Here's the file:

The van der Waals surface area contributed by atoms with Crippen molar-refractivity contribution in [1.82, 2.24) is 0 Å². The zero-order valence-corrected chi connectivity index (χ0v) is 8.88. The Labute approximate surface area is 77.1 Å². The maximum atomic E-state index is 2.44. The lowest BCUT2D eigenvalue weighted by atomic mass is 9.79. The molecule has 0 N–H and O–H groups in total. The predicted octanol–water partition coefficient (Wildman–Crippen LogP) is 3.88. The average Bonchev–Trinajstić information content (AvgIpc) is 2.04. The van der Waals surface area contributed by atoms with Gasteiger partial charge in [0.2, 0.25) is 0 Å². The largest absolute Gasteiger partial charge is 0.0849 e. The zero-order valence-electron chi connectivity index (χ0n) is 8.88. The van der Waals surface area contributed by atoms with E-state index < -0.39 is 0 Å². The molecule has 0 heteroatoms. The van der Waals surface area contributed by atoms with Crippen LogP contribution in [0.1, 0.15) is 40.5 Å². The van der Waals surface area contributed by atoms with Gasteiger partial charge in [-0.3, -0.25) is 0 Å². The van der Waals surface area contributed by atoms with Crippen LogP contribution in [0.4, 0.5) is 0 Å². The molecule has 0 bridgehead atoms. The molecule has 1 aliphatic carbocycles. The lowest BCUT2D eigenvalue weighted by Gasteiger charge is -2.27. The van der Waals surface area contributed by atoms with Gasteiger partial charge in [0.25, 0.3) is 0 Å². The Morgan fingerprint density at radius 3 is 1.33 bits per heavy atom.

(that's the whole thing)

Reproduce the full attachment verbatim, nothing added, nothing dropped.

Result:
The van der Waals surface area contributed by atoms with Crippen molar-refractivity contribution in [1.82, 2.24) is 0 Å². The zero-order valence-corrected chi connectivity index (χ0v) is 8.88. The Labute approximate surface area is 77.1 Å². The maximum atomic E-state index is 2.44. The lowest BCUT2D eigenvalue weighted by atomic mass is 9.79. The molecule has 0 N–H and O–H groups in total. The predicted octanol–water partition coefficient (Wildman–Crippen LogP) is 3.88. The average Bonchev–Trinajstić information content (AvgIpc) is 2.04. The van der Waals surface area contributed by atoms with Gasteiger partial charge in [0.2, 0.25) is 0 Å². The largest absolute Gasteiger partial charge is 0.0849 e. The zero-order valence-electron chi connectivity index (χ0n) is 8.88. The van der Waals surface area contributed by atoms with E-state index < -0.39 is 0 Å². The molecule has 0 heteroatoms. The van der Waals surface area contributed by atoms with Crippen LogP contribution in [0.1, 0.15) is 40.5 Å². The van der Waals surface area contributed by atoms with Gasteiger partial charge in [-0.3, -0.25) is 0 Å². The van der Waals surface area contributed by atoms with Crippen LogP contribution in [0.4, 0.5) is 0 Å². The molecule has 0 bridgehead atoms. The molecule has 1 aliphatic carbocycles. The lowest BCUT2D eigenvalue weighted by Gasteiger charge is -2.27. The van der Waals surface area contributed by atoms with Gasteiger partial charge in [0.25, 0.3) is 0 Å². The Morgan fingerprint density at radius 3 is 1.33 bits per heavy atom.